Infringement or Informative?

When searching the web for “copyright infringement rules” you’re give a plethora of results. About 1,350,000 results to be exact. For someone who is searching for the “rules” of copyright-infringement; good luck. This search brings up pages and pages of results. While the initial Wikipedia definition of copyright infringement is pretty good of explaining what it actually is, it doesn’t explain how to avoid it. For that answer one would have to go much deeper into the article. So my question becomes, is this information as easily accessible as it should be? YouTubers and bloggers around the world are given take-down notices for using content that is supposedly breaking copyright-infringement rules but how are we, normal everyday people, supposed to know what these rules are off the top of our heads? Seitz discusses briefly how a lot of companies are including their watermark in the works, just incase it is used. Shouldn’t this be enough? This obviously proves it’s not something I created on my own and am trying to steal. But contrary, there are video editing services to counter and take out the watermark. To which I have to say; haven’t we all seen the big movies or shows that people put on the internet? Obviously we aren’t trying to steal it, it’s already been made and our friends know it wasn’t made by us.

With this being said, another point that raises some questions for me is how does YouTube actually catch every single person who supposedly don’t follow all of the copyright infringement rules? There is no way to catch absolutely everyone who doesn’t follow all of the rules and as technology progresses and more and more people get on the internet, this may become a loosing battle for movie producing companies. Me personally? I could probably post something online with all of the copyright rules broken and no one would ever know because I’m not a huge presence on the internet. If someone else were to do this, like Kim Kardashian or Kanye West, they’d be busted immediately.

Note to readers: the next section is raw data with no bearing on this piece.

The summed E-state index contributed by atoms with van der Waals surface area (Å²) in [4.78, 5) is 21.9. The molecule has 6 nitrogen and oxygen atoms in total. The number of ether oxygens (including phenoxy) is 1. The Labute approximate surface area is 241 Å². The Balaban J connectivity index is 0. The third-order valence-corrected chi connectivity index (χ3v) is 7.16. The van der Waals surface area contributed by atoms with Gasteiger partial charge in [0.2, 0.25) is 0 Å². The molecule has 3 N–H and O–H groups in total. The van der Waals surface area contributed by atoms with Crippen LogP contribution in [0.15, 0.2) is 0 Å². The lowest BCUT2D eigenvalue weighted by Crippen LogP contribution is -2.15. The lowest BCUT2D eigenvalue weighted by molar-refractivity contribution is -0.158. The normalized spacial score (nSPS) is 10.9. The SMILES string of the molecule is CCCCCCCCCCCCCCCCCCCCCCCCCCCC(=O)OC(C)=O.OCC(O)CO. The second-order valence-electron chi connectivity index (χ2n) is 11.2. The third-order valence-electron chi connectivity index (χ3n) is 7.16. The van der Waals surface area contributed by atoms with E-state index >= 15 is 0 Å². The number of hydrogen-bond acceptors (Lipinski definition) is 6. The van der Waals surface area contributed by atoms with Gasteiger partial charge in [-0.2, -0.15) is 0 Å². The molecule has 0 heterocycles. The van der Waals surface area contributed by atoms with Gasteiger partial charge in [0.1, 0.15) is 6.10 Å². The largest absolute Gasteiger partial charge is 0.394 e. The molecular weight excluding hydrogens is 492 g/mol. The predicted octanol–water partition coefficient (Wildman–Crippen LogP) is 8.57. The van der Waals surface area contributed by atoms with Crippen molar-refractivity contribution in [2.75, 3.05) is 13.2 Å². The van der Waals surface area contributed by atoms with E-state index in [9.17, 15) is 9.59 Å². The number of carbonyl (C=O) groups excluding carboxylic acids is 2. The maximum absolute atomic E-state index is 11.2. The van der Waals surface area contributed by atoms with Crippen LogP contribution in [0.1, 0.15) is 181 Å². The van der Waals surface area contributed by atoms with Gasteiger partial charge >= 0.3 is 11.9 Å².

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2 thoughts on “Infringement or Informative?

  1. I agree! It’s not as if people on YouTube are claiming to have written these movies. Yet, they are given take-down notices because movie studios would rather you watch these movies in a way where they’ll receive their cut. We saw this happen in the music industry with streaming. Some artists have accepted that technology is changing. They allow their music to be streamed. Some artists resist. Taylor Swift doesn’t allow any of her music to be streamed. At some point, artists, movie studios, and everyone else must accept that once they put it out in the world, it is no longer theirs alone. They have chosen to share it and now we are able to share it as well.

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  2. There will always be a kind of “arms race” between copyright holders and those who wish to circumvent copyright protections. Some of that has to do with criminals just needing more powerful ways to break the law. But a considerable amount of what’s going on today, and which is somewhat new in this kind of “race,” is people who do not want to wait for the legal battles to wind their way through the system. These people are activists who are willingly breaking (flaunting?) the law in order to bring unfairness (perhaps even injustice) to light in the public eye. But perhaps it ends with the same conclusion, that they are perceived as criminals as well.

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